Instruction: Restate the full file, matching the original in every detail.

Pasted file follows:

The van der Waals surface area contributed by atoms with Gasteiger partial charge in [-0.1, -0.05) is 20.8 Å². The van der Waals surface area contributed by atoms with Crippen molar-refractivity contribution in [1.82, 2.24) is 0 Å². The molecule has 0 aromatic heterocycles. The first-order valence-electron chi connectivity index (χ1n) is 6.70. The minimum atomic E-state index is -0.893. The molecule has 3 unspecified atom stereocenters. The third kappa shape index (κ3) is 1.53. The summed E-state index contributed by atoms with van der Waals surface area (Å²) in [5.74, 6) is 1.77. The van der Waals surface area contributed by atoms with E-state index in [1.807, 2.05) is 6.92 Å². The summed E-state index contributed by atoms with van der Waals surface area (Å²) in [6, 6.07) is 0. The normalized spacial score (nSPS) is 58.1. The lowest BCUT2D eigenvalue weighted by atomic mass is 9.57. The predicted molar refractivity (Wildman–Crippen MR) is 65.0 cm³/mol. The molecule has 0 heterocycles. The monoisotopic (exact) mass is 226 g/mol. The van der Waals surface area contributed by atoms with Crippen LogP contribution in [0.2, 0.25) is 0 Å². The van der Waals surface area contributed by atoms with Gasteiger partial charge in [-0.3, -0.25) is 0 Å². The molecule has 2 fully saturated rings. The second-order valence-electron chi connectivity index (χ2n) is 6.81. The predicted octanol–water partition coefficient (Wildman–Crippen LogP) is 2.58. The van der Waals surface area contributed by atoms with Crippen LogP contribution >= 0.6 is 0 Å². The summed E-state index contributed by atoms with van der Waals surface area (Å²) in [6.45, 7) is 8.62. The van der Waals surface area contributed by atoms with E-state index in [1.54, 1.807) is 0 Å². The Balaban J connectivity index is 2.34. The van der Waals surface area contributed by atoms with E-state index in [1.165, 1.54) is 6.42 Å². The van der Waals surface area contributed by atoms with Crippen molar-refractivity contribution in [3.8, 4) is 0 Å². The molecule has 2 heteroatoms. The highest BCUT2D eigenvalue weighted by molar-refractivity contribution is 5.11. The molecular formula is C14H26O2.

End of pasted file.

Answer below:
The van der Waals surface area contributed by atoms with Gasteiger partial charge in [-0.1, -0.05) is 20.8 Å². The van der Waals surface area contributed by atoms with Crippen molar-refractivity contribution in [1.82, 2.24) is 0 Å². The molecule has 0 aromatic heterocycles. The first-order valence-electron chi connectivity index (χ1n) is 6.70. The minimum atomic E-state index is -0.893. The molecule has 3 unspecified atom stereocenters. The third kappa shape index (κ3) is 1.53. The summed E-state index contributed by atoms with van der Waals surface area (Å²) in [5.74, 6) is 1.77. The van der Waals surface area contributed by atoms with E-state index in [1.807, 2.05) is 6.92 Å². The summed E-state index contributed by atoms with van der Waals surface area (Å²) in [6, 6.07) is 0. The normalized spacial score (nSPS) is 58.1. The lowest BCUT2D eigenvalue weighted by atomic mass is 9.57. The predicted molar refractivity (Wildman–Crippen MR) is 65.0 cm³/mol. The molecule has 0 heterocycles. The monoisotopic (exact) mass is 226 g/mol. The van der Waals surface area contributed by atoms with Crippen LogP contribution in [0.2, 0.25) is 0 Å². The van der Waals surface area contributed by atoms with Gasteiger partial charge in [-0.3, -0.25) is 0 Å². The molecule has 2 fully saturated rings. The second-order valence-electron chi connectivity index (χ2n) is 6.81. The predicted octanol–water partition coefficient (Wildman–Crippen LogP) is 2.58. The van der Waals surface area contributed by atoms with Crippen LogP contribution >= 0.6 is 0 Å². The summed E-state index contributed by atoms with van der Waals surface area (Å²) in [6.45, 7) is 8.62. The van der Waals surface area contributed by atoms with E-state index in [1.54, 1.807) is 0 Å². The Balaban J connectivity index is 2.34. The van der Waals surface area contributed by atoms with E-state index in [1.165, 1.54) is 6.42 Å². The van der Waals surface area contributed by atoms with Crippen molar-refractivity contribution in [3.8, 4) is 0 Å². The molecule has 2 heteroatoms. The highest BCUT2D eigenvalue weighted by molar-refractivity contribution is 5.11. The molecular formula is C14H26O2.